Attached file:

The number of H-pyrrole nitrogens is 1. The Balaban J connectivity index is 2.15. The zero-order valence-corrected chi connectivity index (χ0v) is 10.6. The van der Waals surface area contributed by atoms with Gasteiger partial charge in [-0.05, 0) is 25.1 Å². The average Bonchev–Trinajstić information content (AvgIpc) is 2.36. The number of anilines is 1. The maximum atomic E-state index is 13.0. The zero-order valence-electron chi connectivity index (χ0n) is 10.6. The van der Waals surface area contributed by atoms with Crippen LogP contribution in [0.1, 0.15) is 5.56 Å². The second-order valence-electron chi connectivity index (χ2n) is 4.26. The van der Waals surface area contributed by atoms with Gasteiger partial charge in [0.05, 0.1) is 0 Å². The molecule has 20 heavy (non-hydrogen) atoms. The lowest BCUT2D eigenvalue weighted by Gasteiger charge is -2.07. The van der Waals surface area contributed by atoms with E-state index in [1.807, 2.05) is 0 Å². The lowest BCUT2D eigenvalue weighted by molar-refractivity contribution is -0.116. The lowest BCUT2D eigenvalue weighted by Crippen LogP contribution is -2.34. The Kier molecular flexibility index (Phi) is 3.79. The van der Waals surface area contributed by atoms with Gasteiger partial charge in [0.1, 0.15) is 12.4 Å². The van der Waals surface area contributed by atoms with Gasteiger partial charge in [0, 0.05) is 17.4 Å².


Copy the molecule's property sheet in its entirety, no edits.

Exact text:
The number of H-pyrrole nitrogens is 1. The Balaban J connectivity index is 2.15. The zero-order valence-corrected chi connectivity index (χ0v) is 10.6. The van der Waals surface area contributed by atoms with Gasteiger partial charge in [-0.05, 0) is 25.1 Å². The average Bonchev–Trinajstić information content (AvgIpc) is 2.36. The number of anilines is 1. The maximum atomic E-state index is 13.0. The zero-order valence-electron chi connectivity index (χ0n) is 10.6. The van der Waals surface area contributed by atoms with Crippen LogP contribution in [0.1, 0.15) is 5.56 Å². The second-order valence-electron chi connectivity index (χ2n) is 4.26. The van der Waals surface area contributed by atoms with Gasteiger partial charge in [0.05, 0.1) is 0 Å². The molecule has 20 heavy (non-hydrogen) atoms. The lowest BCUT2D eigenvalue weighted by Gasteiger charge is -2.07. The van der Waals surface area contributed by atoms with E-state index in [1.807, 2.05) is 0 Å². The lowest BCUT2D eigenvalue weighted by molar-refractivity contribution is -0.116. The lowest BCUT2D eigenvalue weighted by Crippen LogP contribution is -2.34. The Kier molecular flexibility index (Phi) is 3.79. The van der Waals surface area contributed by atoms with Gasteiger partial charge in [0.1, 0.15) is 12.4 Å². The van der Waals surface area contributed by atoms with Gasteiger partial charge in [0, 0.05) is 17.4 Å².